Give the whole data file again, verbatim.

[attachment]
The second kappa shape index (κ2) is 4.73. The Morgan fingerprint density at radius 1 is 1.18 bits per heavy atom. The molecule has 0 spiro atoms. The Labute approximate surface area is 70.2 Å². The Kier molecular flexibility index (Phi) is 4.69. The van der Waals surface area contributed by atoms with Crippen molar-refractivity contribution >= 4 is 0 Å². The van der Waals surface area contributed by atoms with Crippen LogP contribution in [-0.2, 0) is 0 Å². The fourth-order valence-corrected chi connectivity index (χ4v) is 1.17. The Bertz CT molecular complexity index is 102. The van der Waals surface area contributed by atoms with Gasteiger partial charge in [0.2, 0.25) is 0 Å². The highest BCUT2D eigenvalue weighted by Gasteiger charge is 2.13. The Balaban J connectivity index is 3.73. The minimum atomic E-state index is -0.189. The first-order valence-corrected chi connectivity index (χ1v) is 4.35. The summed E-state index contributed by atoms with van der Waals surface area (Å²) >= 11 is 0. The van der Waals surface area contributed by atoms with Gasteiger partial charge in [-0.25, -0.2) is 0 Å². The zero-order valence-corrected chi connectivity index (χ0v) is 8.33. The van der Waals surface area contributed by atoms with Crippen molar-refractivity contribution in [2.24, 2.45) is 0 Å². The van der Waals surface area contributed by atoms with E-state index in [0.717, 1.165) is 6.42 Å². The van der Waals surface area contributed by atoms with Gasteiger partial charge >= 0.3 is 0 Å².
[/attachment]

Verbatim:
The second kappa shape index (κ2) is 4.73. The Morgan fingerprint density at radius 1 is 1.18 bits per heavy atom. The molecule has 0 spiro atoms. The Labute approximate surface area is 70.2 Å². The Kier molecular flexibility index (Phi) is 4.69. The van der Waals surface area contributed by atoms with Crippen molar-refractivity contribution >= 4 is 0 Å². The van der Waals surface area contributed by atoms with Crippen LogP contribution in [-0.2, 0) is 0 Å². The fourth-order valence-corrected chi connectivity index (χ4v) is 1.17. The Bertz CT molecular complexity index is 102. The van der Waals surface area contributed by atoms with Gasteiger partial charge in [0.2, 0.25) is 0 Å². The highest BCUT2D eigenvalue weighted by Gasteiger charge is 2.13. The Balaban J connectivity index is 3.73. The minimum atomic E-state index is -0.189. The first-order valence-corrected chi connectivity index (χ1v) is 4.35. The summed E-state index contributed by atoms with van der Waals surface area (Å²) >= 11 is 0. The van der Waals surface area contributed by atoms with Gasteiger partial charge in [-0.25, -0.2) is 0 Å². The zero-order valence-corrected chi connectivity index (χ0v) is 8.33. The van der Waals surface area contributed by atoms with Crippen molar-refractivity contribution in [2.24, 2.45) is 0 Å². The van der Waals surface area contributed by atoms with E-state index in [0.717, 1.165) is 6.42 Å². The van der Waals surface area contributed by atoms with Gasteiger partial charge >= 0.3 is 0 Å².